Paul approached cautiously. He couldn't make out what kind of animal it was. The right size for a deer, perhaps, but not the right eye color. Too big for a coyote, or a dog. Too small for a horse. The creature raised its head again and the red rear lights of the truck outlined a long heavy muzzle, pointed ears, and gleaming eyes. For an instant, Paul's heart pounded, and he thought wolf, but then common sense kicked in. This dog was bigger than any wolf, with a broader head. Anyway, while northern Minnesota had free-roaming wolves, this was the Twin Cities. There were no wolves in the Minneapolis suburbs, even this far out. It was just a big dog.
Paul began murmuring soothingly as he approached. "Hey, boy. It's okay. I'm not going to hurt you. What happened, baby? Did someone hit you and just drive off?" As he spoke, he pulled the scarf off his neck and twisted it into a rope. Just because this was a dog and not a wolf didn't mean it wouldn't bite if it was injured.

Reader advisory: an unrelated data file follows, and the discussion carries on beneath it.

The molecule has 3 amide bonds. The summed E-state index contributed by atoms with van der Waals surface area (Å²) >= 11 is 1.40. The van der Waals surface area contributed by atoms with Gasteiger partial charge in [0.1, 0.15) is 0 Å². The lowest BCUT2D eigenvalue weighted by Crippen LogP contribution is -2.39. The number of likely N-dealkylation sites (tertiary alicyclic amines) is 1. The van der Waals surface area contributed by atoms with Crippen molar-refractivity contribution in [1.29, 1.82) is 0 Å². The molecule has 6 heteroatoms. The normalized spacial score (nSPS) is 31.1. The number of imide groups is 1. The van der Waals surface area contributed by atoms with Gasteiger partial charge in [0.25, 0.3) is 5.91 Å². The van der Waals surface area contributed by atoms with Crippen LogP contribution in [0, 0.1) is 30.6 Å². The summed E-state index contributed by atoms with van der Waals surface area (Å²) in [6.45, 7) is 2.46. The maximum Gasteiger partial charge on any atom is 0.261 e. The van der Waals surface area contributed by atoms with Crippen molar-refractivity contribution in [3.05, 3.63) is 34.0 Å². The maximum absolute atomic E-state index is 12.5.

When he got close he dropped to a crouch, looking at the dog. It was hard to see much. The snow had started drifting onto the dog's hindquarters, which meant it had been lying out in the cold for a while. It was either badly injured, or so hypothermic it couldn't move. The dense coat suggested that it was a breed which should be able to withstand cold. The splayed position on the road screamed injury.
Murmuring, keeping his hands slow, Paul reached out with the scarf toward that broad head. The dog just looked at him, unmoving. He waited for a snarl, a lift of lip or snap that would send him back to the clinic for the rabies noose pole. He wanted to help, but not at the cost of losing an arm. The dog's eyes followed him as he shifted position, but he read no threat in it. Slowly, slowly, he lifted the scarf rope up, and in one practiced movement, snapped it tight around the muzzle, then back behind the ears and fisted it hard. And felt foolish, because the big dog didn't move a muscle in response.